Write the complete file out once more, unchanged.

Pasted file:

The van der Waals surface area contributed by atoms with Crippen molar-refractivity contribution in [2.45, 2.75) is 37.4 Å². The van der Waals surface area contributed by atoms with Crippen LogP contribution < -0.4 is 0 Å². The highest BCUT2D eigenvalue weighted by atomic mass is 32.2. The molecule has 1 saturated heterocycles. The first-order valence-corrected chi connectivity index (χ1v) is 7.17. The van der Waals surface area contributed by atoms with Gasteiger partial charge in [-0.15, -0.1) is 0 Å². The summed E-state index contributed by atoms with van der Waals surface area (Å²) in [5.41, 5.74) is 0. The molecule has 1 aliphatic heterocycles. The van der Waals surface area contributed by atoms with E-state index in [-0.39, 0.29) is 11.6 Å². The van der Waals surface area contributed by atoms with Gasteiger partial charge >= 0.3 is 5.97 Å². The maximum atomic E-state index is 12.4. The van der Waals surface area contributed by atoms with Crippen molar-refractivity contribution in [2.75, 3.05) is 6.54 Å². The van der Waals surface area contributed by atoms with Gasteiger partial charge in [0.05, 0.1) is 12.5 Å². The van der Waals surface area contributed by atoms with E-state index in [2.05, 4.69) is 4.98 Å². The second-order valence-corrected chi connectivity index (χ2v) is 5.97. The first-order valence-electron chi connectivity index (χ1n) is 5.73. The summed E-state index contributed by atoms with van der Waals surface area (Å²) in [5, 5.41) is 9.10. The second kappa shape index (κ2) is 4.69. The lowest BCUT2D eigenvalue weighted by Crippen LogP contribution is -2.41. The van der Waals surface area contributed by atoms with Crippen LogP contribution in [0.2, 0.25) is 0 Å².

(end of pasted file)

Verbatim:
The van der Waals surface area contributed by atoms with Crippen molar-refractivity contribution in [2.45, 2.75) is 37.4 Å². The van der Waals surface area contributed by atoms with Crippen LogP contribution < -0.4 is 0 Å². The highest BCUT2D eigenvalue weighted by atomic mass is 32.2. The molecule has 1 saturated heterocycles. The first-order valence-corrected chi connectivity index (χ1v) is 7.17. The van der Waals surface area contributed by atoms with Gasteiger partial charge in [-0.15, -0.1) is 0 Å². The summed E-state index contributed by atoms with van der Waals surface area (Å²) in [5.41, 5.74) is 0. The molecule has 1 aliphatic heterocycles. The van der Waals surface area contributed by atoms with E-state index in [-0.39, 0.29) is 11.6 Å². The van der Waals surface area contributed by atoms with Gasteiger partial charge >= 0.3 is 5.97 Å². The maximum atomic E-state index is 12.4. The van der Waals surface area contributed by atoms with Crippen molar-refractivity contribution in [2.75, 3.05) is 6.54 Å². The van der Waals surface area contributed by atoms with Gasteiger partial charge in [0.05, 0.1) is 12.5 Å². The van der Waals surface area contributed by atoms with E-state index in [2.05, 4.69) is 4.98 Å². The second-order valence-corrected chi connectivity index (χ2v) is 5.97. The first-order valence-electron chi connectivity index (χ1n) is 5.73. The summed E-state index contributed by atoms with van der Waals surface area (Å²) in [5, 5.41) is 9.10. The second kappa shape index (κ2) is 4.69. The lowest BCUT2D eigenvalue weighted by Crippen LogP contribution is -2.41. The van der Waals surface area contributed by atoms with Crippen LogP contribution in [0.2, 0.25) is 0 Å².